I’ve been busy the last several days attending the “Healthy Environments—Healthy People” stream of the World Conservation Congress. While there has been much talk about the connections between environmental services and people’s livelihoods and allusions to how this links with human health, I’ve been surprised by the scarcity of actual documented linkages between conservation strategies and human health.
This conundrum got me thinking about why there aren’t more people trying to actually evaluate impacts on human health. Do environmentalists simply lack the tools and expertise to evaluate human-health impacts? Are human-health benefits too hard to measure? Or does conservation not really have any human-health benefits? No, no, and no again are my answers to these questions.
I think the real problem is that “healthier people” is really just a good selling-point for conservation rather than a true objective of most conservation institutions. In other words, arguing that environmental health promotes human health is a good way for conservation organizations to expand their constituency.
Am I a jaded conference participant who has simply attended one too many sessions? I don’t think so, based on a meeting I attended last week of the EuroNGOs, a network of European organizations advocating for sexual and reproductive health. The topic of this year’s EuroNGOs meeting? The interface between population, environment, and poverty alleviation. Was this really a group of population and health organizations interested in adding an environmental dimension to their work or interested in the environmental benefits of their work? No—the real purpose was to increase funding for sexual and reproductive health by discussing the links and benefits related to environmental conservation and poverty alleviation. So these are different communities coming together for a common goal: to increase the funding for their particular missions.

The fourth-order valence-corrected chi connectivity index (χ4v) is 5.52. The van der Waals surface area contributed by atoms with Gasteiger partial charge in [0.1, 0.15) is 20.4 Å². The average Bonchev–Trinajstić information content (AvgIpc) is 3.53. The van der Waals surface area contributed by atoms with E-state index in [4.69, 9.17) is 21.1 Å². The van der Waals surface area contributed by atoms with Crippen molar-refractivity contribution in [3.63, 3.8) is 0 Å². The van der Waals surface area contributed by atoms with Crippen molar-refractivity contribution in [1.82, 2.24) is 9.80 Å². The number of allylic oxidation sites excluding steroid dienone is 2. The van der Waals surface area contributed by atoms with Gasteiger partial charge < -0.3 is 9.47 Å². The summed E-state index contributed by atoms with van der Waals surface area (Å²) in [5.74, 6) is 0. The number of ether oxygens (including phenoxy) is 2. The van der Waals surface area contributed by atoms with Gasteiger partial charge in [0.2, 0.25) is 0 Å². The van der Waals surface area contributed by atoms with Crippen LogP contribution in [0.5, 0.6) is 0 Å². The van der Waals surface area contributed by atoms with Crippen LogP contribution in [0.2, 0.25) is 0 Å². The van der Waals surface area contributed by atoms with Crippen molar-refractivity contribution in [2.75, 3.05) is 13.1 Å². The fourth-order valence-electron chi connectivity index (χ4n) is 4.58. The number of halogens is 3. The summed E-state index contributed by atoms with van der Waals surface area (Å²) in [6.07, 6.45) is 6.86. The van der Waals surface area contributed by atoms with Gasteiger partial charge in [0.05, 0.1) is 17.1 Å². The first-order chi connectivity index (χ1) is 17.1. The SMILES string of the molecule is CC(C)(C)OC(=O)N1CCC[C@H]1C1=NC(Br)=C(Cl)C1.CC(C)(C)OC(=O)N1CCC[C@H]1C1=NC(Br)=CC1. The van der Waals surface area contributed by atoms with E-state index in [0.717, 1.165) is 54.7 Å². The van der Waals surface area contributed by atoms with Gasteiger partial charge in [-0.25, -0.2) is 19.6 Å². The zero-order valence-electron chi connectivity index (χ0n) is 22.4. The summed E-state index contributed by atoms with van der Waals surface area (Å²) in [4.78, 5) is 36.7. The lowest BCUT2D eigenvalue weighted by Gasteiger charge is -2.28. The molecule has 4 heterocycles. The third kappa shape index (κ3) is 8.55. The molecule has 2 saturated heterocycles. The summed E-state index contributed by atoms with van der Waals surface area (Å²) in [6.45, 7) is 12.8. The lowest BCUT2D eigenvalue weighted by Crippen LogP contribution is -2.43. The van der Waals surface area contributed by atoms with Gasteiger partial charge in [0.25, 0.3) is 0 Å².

Does this mean, however, that it is wrong to advocate for conservation interventions based on health benefits or wrong to advocate for health interventions based on environmental benefits? I don’t think so. I just think we need to do a better job of building bridges across communities. It would have been wonderful to have a few environmental organizations at the EuroNGOs meeting and a few more health organizations at the World Conservation Congress. Perhaps then we would do a better job evaluating the cross-sectoral benefits of our health and environment work.
Jason Bremner is program director for population, health, and environment at the Population Reference Bureau.